... Order 13602 of March 15, 2012 Establishing a White House Council on Strong Cities, Strong Communities By... enable them to develop and implement economic strategies to become more competitive, sustainable, and... resources to develop and implement their economic vision and strategies. Sec. 2. White House Council on...

  5. Numerical Calculation of the Phase Space Density for the Strong-Strong Beam-Beam Interaction

    International Nuclear Information System (INIS)

    Sobol, A.; Ellison, J.A.

    2003-01-01

    We developed a parallel code to calculate the evolution of the 4D phase space density of two colliding beams, which are coupled via the collective strong-strong beam-beam interaction, in the absence of diffusion and damping, using the Perron-Frobenius (PF) operator technique

  6. Engaging Military Fathers in a Reflective Parenting Program: Lessons from Strong Families Strong Forces

    Science.gov (United States)

    DeVoe, Ellen R.; Paris, Ruth

    2015-01-01

    Through Strong Families Strong Forces, a reflective parenting program for military families with young children, we were privileged to work with contemporary military fathers who served in the post-9/11 conflicts in Afghanistan and Iraq. Due to this work, the authors gained valuable insight into the complexity of fathering during wartime, the…

  7. Horseshoes in modified Chen's attractors

    International Nuclear Information System (INIS)

    Huang Yan; Yang Xiaosong

    2005-01-01

    In this paper we study dynamics of a class of modified Chen's attractors, we show that these attractors are chaotic by giving a rigorous verification for existence of horseshoes in these systems. We prove that the Poincare maps derived from these modified Chen's attractors are semi-conjugate to the 2-shift map

  8. Surface-modified electrodes (SME)

    NARCIS (Netherlands)

    Schreurs, J.P.G.M.; Barendrecht, E.

    1984-01-01

    This review deals with the literature (covered up to August 1983), the characterization and the applications of Surface-Modified Electrodes (SME). As a special class of SME's, the Enzyme-Modified Electrode (EME) is introduced. Three types of modification procedures are distinguished; i.e. covalent

  9. Modified General Relativity and Cosmology

    Science.gov (United States)

    Abdel-Rahman, A.-M. M.

    1997-10-01

    Aspects of the modified general relativity theory of Rastall, Al-Rawaf and Taha are discussed in both the radiation- and matter-dominated flat cosmological models. A nucleosynthesis constraint on the theory's free parameter is obtained and the implication for the age of the Universe is discussed. The consistency of the modified matter- dominated model with the neoclassical cosmological tests is demonstrated.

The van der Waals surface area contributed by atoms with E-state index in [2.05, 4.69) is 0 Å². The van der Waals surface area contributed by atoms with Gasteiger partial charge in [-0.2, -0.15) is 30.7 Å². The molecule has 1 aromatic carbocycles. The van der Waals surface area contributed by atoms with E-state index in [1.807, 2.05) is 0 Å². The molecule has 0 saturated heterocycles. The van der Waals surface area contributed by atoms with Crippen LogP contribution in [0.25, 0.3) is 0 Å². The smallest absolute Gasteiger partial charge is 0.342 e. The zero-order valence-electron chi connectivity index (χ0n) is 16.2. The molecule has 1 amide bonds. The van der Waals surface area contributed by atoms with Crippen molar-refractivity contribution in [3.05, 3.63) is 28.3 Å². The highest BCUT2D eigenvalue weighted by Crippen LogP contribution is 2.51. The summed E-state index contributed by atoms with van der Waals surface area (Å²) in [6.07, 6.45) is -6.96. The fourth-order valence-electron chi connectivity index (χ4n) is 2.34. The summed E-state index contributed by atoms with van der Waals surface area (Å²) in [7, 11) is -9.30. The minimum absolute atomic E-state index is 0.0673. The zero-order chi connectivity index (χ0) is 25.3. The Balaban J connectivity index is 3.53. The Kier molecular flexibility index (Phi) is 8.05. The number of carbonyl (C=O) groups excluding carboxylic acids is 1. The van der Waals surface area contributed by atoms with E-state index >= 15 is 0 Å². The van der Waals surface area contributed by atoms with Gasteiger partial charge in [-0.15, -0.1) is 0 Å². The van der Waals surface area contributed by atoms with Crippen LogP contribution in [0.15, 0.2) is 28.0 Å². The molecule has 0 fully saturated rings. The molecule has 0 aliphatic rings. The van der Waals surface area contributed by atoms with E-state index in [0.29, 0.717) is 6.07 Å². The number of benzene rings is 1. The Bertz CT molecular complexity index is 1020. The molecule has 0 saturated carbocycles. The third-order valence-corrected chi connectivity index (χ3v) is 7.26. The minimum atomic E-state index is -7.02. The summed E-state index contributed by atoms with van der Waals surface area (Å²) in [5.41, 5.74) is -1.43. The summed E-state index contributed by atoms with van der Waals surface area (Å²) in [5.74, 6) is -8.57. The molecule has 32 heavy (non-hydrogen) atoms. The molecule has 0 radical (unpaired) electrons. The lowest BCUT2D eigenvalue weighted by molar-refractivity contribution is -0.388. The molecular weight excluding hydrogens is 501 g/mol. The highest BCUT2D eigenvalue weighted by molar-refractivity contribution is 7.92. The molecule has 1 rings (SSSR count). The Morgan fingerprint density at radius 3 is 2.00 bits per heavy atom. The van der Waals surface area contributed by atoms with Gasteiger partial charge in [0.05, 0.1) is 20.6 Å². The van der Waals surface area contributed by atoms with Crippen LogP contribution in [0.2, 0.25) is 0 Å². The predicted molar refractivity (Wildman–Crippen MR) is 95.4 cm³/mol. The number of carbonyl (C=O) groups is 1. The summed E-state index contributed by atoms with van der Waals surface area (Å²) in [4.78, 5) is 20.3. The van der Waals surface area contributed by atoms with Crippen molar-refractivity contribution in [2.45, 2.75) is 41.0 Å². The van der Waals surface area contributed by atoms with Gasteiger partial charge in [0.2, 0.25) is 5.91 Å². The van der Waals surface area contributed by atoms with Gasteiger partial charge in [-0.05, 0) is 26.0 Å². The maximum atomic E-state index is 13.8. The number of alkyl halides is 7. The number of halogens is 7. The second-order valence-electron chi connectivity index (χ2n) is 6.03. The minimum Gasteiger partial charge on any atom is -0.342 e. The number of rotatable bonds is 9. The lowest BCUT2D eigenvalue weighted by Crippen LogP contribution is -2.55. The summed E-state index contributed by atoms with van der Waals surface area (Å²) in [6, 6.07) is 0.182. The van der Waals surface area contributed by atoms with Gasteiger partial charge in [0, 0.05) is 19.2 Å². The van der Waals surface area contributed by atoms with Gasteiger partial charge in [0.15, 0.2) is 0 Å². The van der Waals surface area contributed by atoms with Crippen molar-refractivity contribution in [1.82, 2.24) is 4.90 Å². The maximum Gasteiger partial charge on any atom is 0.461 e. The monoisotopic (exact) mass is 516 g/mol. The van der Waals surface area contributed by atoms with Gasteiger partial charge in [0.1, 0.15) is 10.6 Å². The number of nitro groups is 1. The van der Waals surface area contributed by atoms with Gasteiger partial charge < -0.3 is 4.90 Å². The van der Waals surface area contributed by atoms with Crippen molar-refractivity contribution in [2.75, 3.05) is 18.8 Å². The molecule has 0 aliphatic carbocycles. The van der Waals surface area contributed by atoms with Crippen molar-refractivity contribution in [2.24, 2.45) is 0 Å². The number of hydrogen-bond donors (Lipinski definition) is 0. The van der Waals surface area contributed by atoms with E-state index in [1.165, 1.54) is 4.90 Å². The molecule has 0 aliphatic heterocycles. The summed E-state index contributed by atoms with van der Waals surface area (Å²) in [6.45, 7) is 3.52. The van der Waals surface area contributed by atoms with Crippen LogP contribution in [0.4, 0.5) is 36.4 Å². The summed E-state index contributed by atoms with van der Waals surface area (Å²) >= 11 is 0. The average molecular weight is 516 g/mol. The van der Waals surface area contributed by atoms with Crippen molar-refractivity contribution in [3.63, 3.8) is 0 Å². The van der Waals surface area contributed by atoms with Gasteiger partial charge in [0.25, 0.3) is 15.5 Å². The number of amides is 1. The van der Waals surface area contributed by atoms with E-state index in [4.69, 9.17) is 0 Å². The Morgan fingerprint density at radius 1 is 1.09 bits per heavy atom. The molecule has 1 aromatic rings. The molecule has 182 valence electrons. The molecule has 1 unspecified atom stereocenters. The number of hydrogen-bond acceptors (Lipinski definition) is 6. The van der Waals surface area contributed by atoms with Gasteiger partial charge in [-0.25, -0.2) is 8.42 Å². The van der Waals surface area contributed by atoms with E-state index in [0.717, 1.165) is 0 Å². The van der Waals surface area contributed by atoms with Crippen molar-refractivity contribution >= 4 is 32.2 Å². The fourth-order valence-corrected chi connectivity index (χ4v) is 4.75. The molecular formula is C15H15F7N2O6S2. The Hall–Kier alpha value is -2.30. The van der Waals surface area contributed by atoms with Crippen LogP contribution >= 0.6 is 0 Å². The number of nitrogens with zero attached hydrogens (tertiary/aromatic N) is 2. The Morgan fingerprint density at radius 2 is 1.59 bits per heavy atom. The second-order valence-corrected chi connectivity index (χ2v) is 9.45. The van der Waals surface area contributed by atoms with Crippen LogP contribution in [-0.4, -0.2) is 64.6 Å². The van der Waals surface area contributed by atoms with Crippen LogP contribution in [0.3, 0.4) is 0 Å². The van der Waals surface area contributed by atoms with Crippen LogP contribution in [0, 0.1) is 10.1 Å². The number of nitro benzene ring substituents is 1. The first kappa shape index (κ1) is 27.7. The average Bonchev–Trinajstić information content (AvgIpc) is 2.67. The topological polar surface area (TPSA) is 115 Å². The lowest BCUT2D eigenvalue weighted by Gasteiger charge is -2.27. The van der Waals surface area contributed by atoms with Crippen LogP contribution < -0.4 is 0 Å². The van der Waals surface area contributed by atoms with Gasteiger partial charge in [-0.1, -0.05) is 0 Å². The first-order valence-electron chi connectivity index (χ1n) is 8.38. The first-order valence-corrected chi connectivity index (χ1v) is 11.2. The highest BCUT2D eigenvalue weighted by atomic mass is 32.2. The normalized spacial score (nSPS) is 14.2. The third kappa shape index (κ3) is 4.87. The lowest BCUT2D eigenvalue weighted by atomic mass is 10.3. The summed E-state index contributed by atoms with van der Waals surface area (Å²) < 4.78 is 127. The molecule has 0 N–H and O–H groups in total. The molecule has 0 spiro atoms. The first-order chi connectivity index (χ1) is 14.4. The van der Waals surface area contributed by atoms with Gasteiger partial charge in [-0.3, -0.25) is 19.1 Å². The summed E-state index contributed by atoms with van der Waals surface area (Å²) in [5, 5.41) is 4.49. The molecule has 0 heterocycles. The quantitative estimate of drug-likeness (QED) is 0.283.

10. Renormalization in theories with strong vector forces

    International Nuclear Information System (INIS)

    Kocic, A.

    1991-01-01

    There are not many field theories in four dimensions that have sensible ultraviolet and interesting (non-trivial) infrared behavior. At present, asymptotically free theories seem to have deserved their legitimacy and there is a strong prejudice that they might be the only ones to have such a distinction. This belief stems mostly from the fact that most of the knowledge of field theory in four dimensions comes from perturbation theory. However, nonperturbative studies of the lower dimensional theories reveal a host of interesting phenomena that are perturbative studies of the lower dimensional theories reveal a host of interesting phenomena that perturbatively inaccessible. The lack of asymptotic freedom implies that the coupling constant grows at short distances and perturbation theory breaks down. Thus, in such theories, ultraviolet behavior requires nonperturbative treatment. Recently, the interest in strongly coupled gauge theories has been revived. In particularly, four dimensional quantum electrodynamics has received considerable attention. This was motivated by the discovery of an ultraviolet stable fixed point at strong couplings. If this fixed point would turn out to be non-gaussian, then QED would be the first nontrivial nonasymptotically free theory in four dimensions. The importance of such a result would be twofold. First, the old question of the existence of QED could be settled. Of course, this would be the case provided that the low energy limit of the theory actually describes photons and electrons; apriori, there is no reason to assume this. Second, the discovery of a nontrivial nonasymptotically free theory would be of great paradigmatic value. The theories which quenched QED resembles the most are nonabelian gauge theories with many flavors with beta-function positive or vanishing at weak couplings. These theories are at present considered as viable candidates for technicolor unification schemes